Seasonal Affective Disorder, also known as SAD, is a type of depression that affects people every fall and winter. Every year, experts estimate that as many as 1 in 5 people suffers from SAD, and it can even be a problem for people who live in locations where seasons don’t change much, like Hawaii or Florida.
How Does It Affect People Every Year?
If you live in a place where the sun is constantly shining, you might not be familiar with SAD or Seasonal Affective Disorder, a type of depression that comes and goes with the seasons. SAD can cause symptoms like fatigue, overeating, social withdrawal, and weight gain during winter when there is less sunlight and more hours of darkness.
For many people living in climates with less extreme seasons, SAD symptoms are so subtle they don’t even realize they have it. Often, people who suffer from SAD don’t seek treatment. This is partly because SAD symptoms are similar to those of the “winter blues,” which almost everyone feels at some point.
Knowing More About Seasonal Affective Disorder
SAD or Seasonal Affective Disorder is one type of depression that people experience every year in the winter months. It tends to worsen in the Northern Hemisphere since this is where the winter solstice happens, and less sunlight is available. This is why people in Sweden, Canada, Norway and many northern European countries tend to have higher SAD incidences.
Bright light therapy is believed to be one of the most effective ways to treat SAD or Seasonal Affective Disorder. SAD is considered a type of depression that is believed to be caused by a lack of natural sunlight, which is also the main trigger for SAD. The idea behind light therapy is that the light box mimics the sun and tricks the body into thinking you are getting more sunlight.
The symptoms of SAD are often more severe than what most people experience in the winter months. The main symptoms of SAD include:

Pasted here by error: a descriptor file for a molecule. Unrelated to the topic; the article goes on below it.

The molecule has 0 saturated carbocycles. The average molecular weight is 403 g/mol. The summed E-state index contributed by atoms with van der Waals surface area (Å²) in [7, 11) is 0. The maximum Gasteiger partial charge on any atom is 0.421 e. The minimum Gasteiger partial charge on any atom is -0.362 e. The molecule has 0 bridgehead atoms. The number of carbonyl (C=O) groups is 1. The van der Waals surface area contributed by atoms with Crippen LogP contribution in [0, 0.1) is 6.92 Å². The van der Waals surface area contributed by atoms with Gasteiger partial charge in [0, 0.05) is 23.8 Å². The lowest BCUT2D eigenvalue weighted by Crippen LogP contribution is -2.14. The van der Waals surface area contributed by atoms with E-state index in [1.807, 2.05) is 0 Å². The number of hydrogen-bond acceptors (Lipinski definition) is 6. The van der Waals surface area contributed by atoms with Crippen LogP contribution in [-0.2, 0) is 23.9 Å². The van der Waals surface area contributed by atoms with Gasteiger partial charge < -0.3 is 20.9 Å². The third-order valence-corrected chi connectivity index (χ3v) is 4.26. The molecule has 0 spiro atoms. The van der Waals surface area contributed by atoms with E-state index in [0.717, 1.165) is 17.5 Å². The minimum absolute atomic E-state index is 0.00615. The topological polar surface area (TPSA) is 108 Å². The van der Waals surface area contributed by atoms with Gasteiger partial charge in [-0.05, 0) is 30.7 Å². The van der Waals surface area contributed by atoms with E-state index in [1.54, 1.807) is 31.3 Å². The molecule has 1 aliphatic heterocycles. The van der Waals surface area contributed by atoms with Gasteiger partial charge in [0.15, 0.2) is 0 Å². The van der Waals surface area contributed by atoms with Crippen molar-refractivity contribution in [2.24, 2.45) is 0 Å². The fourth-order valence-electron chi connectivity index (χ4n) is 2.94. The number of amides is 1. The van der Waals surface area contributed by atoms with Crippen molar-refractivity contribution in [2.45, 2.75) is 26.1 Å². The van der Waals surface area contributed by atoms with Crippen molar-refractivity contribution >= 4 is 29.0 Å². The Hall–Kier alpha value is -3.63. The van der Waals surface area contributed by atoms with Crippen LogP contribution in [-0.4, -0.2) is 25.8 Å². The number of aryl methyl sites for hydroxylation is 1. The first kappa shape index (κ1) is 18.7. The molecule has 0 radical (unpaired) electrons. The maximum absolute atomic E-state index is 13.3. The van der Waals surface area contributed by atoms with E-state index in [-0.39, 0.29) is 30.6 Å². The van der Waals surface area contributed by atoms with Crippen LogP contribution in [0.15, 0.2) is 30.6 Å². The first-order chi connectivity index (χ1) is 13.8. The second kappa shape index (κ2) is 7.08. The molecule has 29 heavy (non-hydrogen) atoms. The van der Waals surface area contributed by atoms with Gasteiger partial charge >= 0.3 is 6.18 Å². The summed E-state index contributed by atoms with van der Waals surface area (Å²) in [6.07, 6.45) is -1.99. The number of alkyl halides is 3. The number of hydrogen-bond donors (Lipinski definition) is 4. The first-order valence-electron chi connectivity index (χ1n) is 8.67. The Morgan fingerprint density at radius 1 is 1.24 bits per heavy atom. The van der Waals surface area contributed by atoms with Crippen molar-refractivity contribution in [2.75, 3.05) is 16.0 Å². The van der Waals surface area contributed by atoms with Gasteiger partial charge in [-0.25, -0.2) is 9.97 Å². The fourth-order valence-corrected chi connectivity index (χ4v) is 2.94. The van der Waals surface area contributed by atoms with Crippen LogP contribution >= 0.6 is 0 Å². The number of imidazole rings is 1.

- Lack of energy
- Low motivation
- Feeling down
- Difficulty waking up
- Sleeping too much
- Feeling tired during the day
Other symptoms of a Seasonal Affective Disorder that may peak during the spring and summer include anxiety, irritability, restlessness, and difficulty concentrating.
Coping with Being SAD
One of the most challenging aspects of SAD or Seasonal Affective Disorder is coping with the dark, cold days that are a hallmark of the wintertime. There are a few things you can do to beat the winter blues:
- Try to sit in the sun as much as possible and get as much exposure to sunlight as you can. People who suffer from SAD tend to have less exposure to sunlight than those who do not, and this can be one of the reasons they suffer from the disorder in the first place. So, try to sit in the sun as much as possible and get as much exposure to sunlight as you can.
- Make sure you get plenty of exercises, so you don’t feel bloated or lethargic. Exercise, in particular, helps not only with weight loss but also with the lethargy and carbohydrate cravings that are so common in people with SAD. For example, one study found that people who exercised for 45 minutes a day lost more weight than those who exercised for only 15 minutes a day during the course of a 12-week study. Aerobic exercise also helps with the other symptoms of SAD, including depression.
- Try to get out of the house as much as possible. Just going for an afternoon walk can help a lot. The idea of stepping outside may seem like the absolute worst thing you can do. However, one of the most effective treatments for this type of depression is exposure to bright light. If your SAD is severe, you can get a light therapy box that emits the bright light (usually in the form of a soft white glow) that studies show effectively at producing the mood-boosting serotonin and endorphins that will return you to a state of normalcy.
When we think of Seasonal Affective Disorder or SAD, we tend to focus on the depression associated with it. However, since SAD can be classified as depression, it’s important to realize that the emotions you’re feeling aren’t just a reaction to your changing environment. They’re a side effect of a chemical change to your brain that happens every year when the seasons change. We can’t prevent this change, but we can manage it by learning how to cope with it healthily.